If you've ever had a boss who didn't listen to anything you said but openly ridiculed you, then you know how the nation's top intelligence chiefs feel.
Chilling. Terrifying. Frustrating. Doesn't understand what the current U.S. national security issues are. Has put the United States at a disadvantage.
Those are some – just some – of the words used by Donald Trump's own people who deal with him on a regular basis trying to brief him on North Korea, Iran, Russia, China, ISIS, etc.
Passive. Naive. Need to go back to school. That's how Trump referred to his five top intelligence chiefs – whom he appointed, who basically disagreed with him on every major danger zone in Capitol Hill testimony last week.
Contrary to Trump's insistence that North Korea will denuclearize, the CIA, the director of national intelligence and 15 other intelligence agencies concluded that North Korea has no intention of denuclearizing, is beefing up its nuclear research and is modernizing a missile site that could propel a rocket that could hit the U.S. They are worried that at the upcoming second summit with Kim Jong Un, Trump will give away even more than he did the first time, when he canceled military exercises with South Korea.
Trump now has had two private meetings with Russian leader Vladimir Putin that excluded U.S. government officials but included Putin aides. In one case Trump tore up his translator's notes. Intelligence chiefs refused to discuss publicly why Trump wants to keep his own government from knowing what he is privately discussing with Russia.
After Trump pulled the U.S. out of the historic agreement with Iran designed to prevent it from acquiring nuclear weapons, the intelligence chiefs said Iran is abiding by the agreement still in effect with five other nations. But they also said Iran is using the U.S. pullout to argue that America is untrustworthy.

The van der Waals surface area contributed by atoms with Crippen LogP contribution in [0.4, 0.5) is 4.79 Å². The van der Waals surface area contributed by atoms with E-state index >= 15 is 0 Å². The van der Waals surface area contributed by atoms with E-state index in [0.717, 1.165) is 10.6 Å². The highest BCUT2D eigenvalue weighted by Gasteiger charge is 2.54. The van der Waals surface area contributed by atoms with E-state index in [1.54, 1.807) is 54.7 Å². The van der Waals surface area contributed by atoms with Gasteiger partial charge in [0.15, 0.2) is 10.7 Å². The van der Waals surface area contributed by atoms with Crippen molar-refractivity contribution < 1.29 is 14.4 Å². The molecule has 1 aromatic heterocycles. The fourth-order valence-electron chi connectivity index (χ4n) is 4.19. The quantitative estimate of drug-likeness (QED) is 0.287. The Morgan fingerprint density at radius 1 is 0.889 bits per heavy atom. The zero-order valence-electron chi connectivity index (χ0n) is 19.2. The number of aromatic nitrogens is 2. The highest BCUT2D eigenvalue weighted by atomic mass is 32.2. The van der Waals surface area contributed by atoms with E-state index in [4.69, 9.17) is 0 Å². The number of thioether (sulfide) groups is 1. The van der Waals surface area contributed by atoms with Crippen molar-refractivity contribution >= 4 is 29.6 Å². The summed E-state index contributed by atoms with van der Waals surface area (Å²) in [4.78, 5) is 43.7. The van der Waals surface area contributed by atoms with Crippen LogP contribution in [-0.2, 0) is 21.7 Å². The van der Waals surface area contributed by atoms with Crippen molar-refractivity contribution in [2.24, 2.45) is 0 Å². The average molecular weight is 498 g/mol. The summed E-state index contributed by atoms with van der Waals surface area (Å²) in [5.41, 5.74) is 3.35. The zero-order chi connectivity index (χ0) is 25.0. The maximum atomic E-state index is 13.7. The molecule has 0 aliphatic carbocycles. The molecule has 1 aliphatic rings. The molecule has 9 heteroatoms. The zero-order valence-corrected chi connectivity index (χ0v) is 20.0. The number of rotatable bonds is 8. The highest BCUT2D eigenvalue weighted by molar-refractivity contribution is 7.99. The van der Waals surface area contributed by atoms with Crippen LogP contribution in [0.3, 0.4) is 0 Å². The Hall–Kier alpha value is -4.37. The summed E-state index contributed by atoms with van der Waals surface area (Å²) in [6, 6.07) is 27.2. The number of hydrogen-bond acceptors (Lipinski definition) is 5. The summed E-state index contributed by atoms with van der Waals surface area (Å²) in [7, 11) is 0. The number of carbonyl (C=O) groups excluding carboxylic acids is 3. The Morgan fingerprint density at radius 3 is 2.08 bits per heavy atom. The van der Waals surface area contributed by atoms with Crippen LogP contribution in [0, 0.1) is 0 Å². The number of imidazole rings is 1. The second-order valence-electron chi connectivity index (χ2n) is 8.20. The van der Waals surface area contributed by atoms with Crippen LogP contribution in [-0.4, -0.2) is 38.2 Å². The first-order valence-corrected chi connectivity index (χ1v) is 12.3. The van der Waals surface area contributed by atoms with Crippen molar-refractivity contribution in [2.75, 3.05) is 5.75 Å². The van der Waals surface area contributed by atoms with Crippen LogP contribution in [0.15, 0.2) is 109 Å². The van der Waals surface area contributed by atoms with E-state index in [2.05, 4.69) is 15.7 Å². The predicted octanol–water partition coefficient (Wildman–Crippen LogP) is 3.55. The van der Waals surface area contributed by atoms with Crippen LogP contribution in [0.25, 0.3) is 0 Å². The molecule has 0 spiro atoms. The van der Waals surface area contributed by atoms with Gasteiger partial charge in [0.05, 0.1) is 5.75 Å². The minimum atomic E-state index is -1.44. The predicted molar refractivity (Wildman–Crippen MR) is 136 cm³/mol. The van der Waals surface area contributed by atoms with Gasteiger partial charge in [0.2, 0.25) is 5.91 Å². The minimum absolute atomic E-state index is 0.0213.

The people who know Trump best say he is a feelings-not-facts guy. He makes national decisions based on gut instincts, doesn't care about what he doesn't know and is bored with being briefed, even on sensitive, complicated issues.
After talking with Turkey's repressive president Tayyip Erdogan, Trump decided on the spur of the moment to listen to Erdogan and announce he would pull all 2,000 U.S. troops out of Syria against the will of all his advisers.
As if Russia's cyber attacks on our electric grid and meddling in our elections aren't grief enough, U.S. intelligence has concluded that Russia and China – our two biggest enemies – are working together to cause dissension and chaos in our democracy.
And Trump is still insisting he wants to pull the U.S. out of NATO, where mutual defense agreements have kept the peace in Europe for more than half a century. Article Five ensured that Europe came together to support the U.S. after 9/11.
Trump declared ISIS had been destroyed. No, said the nation's intelligence chiefs, it is active with thousands of members.
"People risk their lives for the intelligence (Trump) just tosses aside on Twitter," said Sen. Mark Warner of Virginia, ranking Democrat on the Senate Intelligence Committee.
But take a deep breath and try not to worry. After more than 8,000 outright lies and misleading statements in two years, Trump's pointlessly, mindlessly loyal base is shrinking. Two-thirds of America can't stand him.
Republican leaders are walking back Trump's vow to leave Syria and Afghanistan abruptly. Scientists are pulling together to try to make policy leaders understand how serious climate change is. U.S. allies are appalled at the dangerous policies coming out of Washington but doing their best to hold the line against Trump.
Even bullies look pathetic and stupidly short-sighted after you've been around them long enough.
We must look on the bright side. Nothing lasts forever, not even Trump's presidency, and, at the moment, the federal government is open!
– Ann McFeatters is a columnist for Tribune News Service. Readers may send her email at firstname.lastname@example.org.